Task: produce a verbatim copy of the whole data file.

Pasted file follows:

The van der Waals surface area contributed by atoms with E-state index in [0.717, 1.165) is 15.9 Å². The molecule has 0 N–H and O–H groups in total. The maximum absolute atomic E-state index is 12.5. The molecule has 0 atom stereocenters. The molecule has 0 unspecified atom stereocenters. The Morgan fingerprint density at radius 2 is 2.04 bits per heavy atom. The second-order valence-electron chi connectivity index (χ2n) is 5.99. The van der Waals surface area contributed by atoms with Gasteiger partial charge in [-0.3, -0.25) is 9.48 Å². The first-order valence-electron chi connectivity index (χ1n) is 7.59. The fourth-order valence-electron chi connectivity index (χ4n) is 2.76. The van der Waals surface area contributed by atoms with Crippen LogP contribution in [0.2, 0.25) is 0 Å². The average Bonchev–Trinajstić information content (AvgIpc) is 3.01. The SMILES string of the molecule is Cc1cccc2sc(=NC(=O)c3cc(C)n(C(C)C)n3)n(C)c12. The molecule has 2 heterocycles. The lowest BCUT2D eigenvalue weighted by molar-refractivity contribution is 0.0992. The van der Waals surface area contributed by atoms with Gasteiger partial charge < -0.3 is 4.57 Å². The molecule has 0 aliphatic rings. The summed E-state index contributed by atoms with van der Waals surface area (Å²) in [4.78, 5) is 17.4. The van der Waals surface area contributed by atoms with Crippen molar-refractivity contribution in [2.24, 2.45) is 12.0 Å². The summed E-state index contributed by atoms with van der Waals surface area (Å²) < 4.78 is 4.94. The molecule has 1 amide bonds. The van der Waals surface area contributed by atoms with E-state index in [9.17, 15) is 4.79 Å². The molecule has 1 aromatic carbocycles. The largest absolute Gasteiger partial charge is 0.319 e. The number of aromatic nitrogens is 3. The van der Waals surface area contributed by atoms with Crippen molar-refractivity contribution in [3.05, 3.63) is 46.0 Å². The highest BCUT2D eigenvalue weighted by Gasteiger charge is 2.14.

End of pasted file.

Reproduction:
The van der Waals surface area contributed by atoms with E-state index in [0.717, 1.165) is 15.9 Å². The molecule has 0 N–H and O–H groups in total. The maximum absolute atomic E-state index is 12.5. The molecule has 0 atom stereocenters. The molecule has 0 unspecified atom stereocenters. The Morgan fingerprint density at radius 2 is 2.04 bits per heavy atom. The second-order valence-electron chi connectivity index (χ2n) is 5.99. The van der Waals surface area contributed by atoms with Gasteiger partial charge in [-0.3, -0.25) is 9.48 Å². The first-order valence-electron chi connectivity index (χ1n) is 7.59. The fourth-order valence-electron chi connectivity index (χ4n) is 2.76. The van der Waals surface area contributed by atoms with Crippen LogP contribution in [0.2, 0.25) is 0 Å². The average Bonchev–Trinajstić information content (AvgIpc) is 3.01. The SMILES string of the molecule is Cc1cccc2sc(=NC(=O)c3cc(C)n(C(C)C)n3)n(C)c12. The molecule has 2 heterocycles. The lowest BCUT2D eigenvalue weighted by molar-refractivity contribution is 0.0992. The van der Waals surface area contributed by atoms with Gasteiger partial charge < -0.3 is 4.57 Å². The molecule has 0 aliphatic rings. The summed E-state index contributed by atoms with van der Waals surface area (Å²) in [4.78, 5) is 17.4. The van der Waals surface area contributed by atoms with Crippen molar-refractivity contribution in [2.24, 2.45) is 12.0 Å². The summed E-state index contributed by atoms with van der Waals surface area (Å²) < 4.78 is 4.94. The molecule has 1 amide bonds. The van der Waals surface area contributed by atoms with E-state index in [9.17, 15) is 4.79 Å². The molecule has 1 aromatic carbocycles. The largest absolute Gasteiger partial charge is 0.319 e. The number of aromatic nitrogens is 3. The van der Waals surface area contributed by atoms with Crippen molar-refractivity contribution in [3.05, 3.63) is 46.0 Å². The highest BCUT2D eigenvalue weighted by Gasteiger charge is 2.14.